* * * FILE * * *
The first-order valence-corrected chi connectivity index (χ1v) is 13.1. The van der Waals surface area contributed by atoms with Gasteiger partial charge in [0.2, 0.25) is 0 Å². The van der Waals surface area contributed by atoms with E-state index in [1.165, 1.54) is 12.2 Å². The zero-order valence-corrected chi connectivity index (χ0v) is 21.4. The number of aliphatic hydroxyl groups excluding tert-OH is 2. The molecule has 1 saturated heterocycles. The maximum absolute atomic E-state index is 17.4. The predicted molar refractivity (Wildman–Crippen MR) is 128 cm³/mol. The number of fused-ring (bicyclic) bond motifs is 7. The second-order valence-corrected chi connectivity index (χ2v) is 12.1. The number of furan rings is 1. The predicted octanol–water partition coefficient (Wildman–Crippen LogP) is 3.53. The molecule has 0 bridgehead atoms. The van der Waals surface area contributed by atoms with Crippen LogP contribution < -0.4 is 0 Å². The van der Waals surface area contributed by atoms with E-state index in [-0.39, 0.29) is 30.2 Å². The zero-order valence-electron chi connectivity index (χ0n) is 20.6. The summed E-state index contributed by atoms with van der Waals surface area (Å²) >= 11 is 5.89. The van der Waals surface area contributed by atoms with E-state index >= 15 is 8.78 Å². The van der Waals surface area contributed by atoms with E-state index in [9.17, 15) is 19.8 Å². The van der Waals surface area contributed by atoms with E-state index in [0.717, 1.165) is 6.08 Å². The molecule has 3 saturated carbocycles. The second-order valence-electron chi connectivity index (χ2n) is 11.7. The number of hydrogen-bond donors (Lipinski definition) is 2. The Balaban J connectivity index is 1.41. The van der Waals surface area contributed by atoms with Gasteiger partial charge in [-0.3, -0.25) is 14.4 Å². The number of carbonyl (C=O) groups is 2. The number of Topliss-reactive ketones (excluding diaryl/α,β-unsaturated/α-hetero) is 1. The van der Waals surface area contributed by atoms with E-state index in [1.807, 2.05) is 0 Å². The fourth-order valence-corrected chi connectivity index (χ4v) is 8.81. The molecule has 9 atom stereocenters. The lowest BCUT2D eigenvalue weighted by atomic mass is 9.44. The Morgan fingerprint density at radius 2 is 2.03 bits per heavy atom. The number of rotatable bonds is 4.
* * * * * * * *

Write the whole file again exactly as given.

The first-order valence-corrected chi connectivity index (χ1v) is 13.1. The van der Waals surface area contributed by atoms with Gasteiger partial charge in [0.2, 0.25) is 0 Å². The van der Waals surface area contributed by atoms with E-state index in [1.165, 1.54) is 12.2 Å². The zero-order valence-corrected chi connectivity index (χ0v) is 21.4. The number of aliphatic hydroxyl groups excluding tert-OH is 2. The molecule has 1 saturated heterocycles. The maximum absolute atomic E-state index is 17.4. The predicted molar refractivity (Wildman–Crippen MR) is 128 cm³/mol. The number of fused-ring (bicyclic) bond motifs is 7. The second-order valence-corrected chi connectivity index (χ2v) is 12.1. The number of furan rings is 1. The predicted octanol–water partition coefficient (Wildman–Crippen LogP) is 3.53. The molecule has 0 bridgehead atoms. The van der Waals surface area contributed by atoms with Crippen LogP contribution < -0.4 is 0 Å². The van der Waals surface area contributed by atoms with E-state index in [-0.39, 0.29) is 30.2 Å². The zero-order valence-electron chi connectivity index (χ0n) is 20.6. The summed E-state index contributed by atoms with van der Waals surface area (Å²) >= 11 is 5.89. The van der Waals surface area contributed by atoms with E-state index >= 15 is 8.78 Å². The van der Waals surface area contributed by atoms with E-state index in [9.17, 15) is 19.8 Å². The van der Waals surface area contributed by atoms with E-state index in [0.717, 1.165) is 6.08 Å². The molecule has 3 saturated carbocycles. The second-order valence-electron chi connectivity index (χ2n) is 11.7. The number of hydrogen-bond donors (Lipinski definition) is 2. The Balaban J connectivity index is 1.41. The van der Waals surface area contributed by atoms with Gasteiger partial charge in [-0.3, -0.25) is 14.4 Å². The number of carbonyl (C=O) groups is 2. The number of Topliss-reactive ketones (excluding diaryl/α,β-unsaturated/α-hetero) is 1. The van der Waals surface area contributed by atoms with E-state index in [1.807, 2.05) is 0 Å². The fourth-order valence-corrected chi connectivity index (χ4v) is 8.81. The molecule has 9 atom stereocenters. The lowest BCUT2D eigenvalue weighted by atomic mass is 9.44. The Morgan fingerprint density at radius 2 is 2.03 bits per heavy atom. The number of rotatable bonds is 4.